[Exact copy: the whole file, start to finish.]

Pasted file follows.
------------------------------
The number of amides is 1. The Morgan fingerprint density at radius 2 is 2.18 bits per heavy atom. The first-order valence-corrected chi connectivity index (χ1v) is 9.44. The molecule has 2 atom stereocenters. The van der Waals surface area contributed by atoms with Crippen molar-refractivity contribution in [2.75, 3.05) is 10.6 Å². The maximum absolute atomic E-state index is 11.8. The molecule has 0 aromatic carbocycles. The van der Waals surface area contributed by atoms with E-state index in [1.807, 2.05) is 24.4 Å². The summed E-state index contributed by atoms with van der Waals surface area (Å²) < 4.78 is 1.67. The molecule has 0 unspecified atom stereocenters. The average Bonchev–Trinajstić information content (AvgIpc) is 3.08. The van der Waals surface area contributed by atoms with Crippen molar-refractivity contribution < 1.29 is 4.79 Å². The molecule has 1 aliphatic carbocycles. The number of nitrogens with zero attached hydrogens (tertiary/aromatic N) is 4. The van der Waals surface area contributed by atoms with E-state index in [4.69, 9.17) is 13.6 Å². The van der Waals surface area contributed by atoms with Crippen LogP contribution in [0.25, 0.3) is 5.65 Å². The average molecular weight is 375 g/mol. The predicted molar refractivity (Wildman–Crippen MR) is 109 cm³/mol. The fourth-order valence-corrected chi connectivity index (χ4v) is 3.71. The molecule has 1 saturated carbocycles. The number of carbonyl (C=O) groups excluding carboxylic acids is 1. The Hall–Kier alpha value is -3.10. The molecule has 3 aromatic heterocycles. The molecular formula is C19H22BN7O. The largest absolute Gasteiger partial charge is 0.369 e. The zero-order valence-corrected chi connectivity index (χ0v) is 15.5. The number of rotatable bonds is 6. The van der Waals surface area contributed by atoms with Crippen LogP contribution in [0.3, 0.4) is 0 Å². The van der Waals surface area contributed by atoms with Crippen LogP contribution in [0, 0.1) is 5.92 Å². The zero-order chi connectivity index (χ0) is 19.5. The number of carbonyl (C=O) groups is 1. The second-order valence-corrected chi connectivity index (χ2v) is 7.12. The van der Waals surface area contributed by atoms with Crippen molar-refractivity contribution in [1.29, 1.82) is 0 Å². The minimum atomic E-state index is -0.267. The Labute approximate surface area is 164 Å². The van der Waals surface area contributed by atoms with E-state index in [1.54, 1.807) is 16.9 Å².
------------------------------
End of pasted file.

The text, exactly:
The number of amides is 1. The Morgan fingerprint density at radius 2 is 2.18 bits per heavy atom. The first-order valence-corrected chi connectivity index (χ1v) is 9.44. The molecule has 2 atom stereocenters. The van der Waals surface area contributed by atoms with Crippen molar-refractivity contribution in [2.75, 3.05) is 10.6 Å². The maximum absolute atomic E-state index is 11.8. The molecule has 0 aromatic carbocycles. The van der Waals surface area contributed by atoms with E-state index in [1.807, 2.05) is 24.4 Å². The summed E-state index contributed by atoms with van der Waals surface area (Å²) < 4.78 is 1.67. The molecule has 0 unspecified atom stereocenters. The average Bonchev–Trinajstić information content (AvgIpc) is 3.08. The van der Waals surface area contributed by atoms with Crippen molar-refractivity contribution < 1.29 is 4.79 Å². The molecule has 1 aliphatic carbocycles. The number of nitrogens with zero attached hydrogens (tertiary/aromatic N) is 4. The van der Waals surface area contributed by atoms with E-state index in [4.69, 9.17) is 13.6 Å². The van der Waals surface area contributed by atoms with Crippen LogP contribution in [0.25, 0.3) is 5.65 Å². The average molecular weight is 375 g/mol. The predicted molar refractivity (Wildman–Crippen MR) is 109 cm³/mol. The fourth-order valence-corrected chi connectivity index (χ4v) is 3.71. The molecule has 1 saturated carbocycles. The number of carbonyl (C=O) groups excluding carboxylic acids is 1. The Hall–Kier alpha value is -3.10. The molecule has 3 aromatic heterocycles. The molecular formula is C19H22BN7O. The largest absolute Gasteiger partial charge is 0.369 e. The zero-order valence-corrected chi connectivity index (χ0v) is 15.5. The number of rotatable bonds is 6. The van der Waals surface area contributed by atoms with Crippen LogP contribution in [0.3, 0.4) is 0 Å². The van der Waals surface area contributed by atoms with Crippen LogP contribution in [0, 0.1) is 5.92 Å². The zero-order chi connectivity index (χ0) is 19.5. The number of carbonyl (C=O) groups is 1. The second-order valence-corrected chi connectivity index (χ2v) is 7.12. The van der Waals surface area contributed by atoms with Crippen molar-refractivity contribution in [1.29, 1.82) is 0 Å². The minimum atomic E-state index is -0.267. The Labute approximate surface area is 164 Å². The van der Waals surface area contributed by atoms with E-state index in [1.54, 1.807) is 16.9 Å².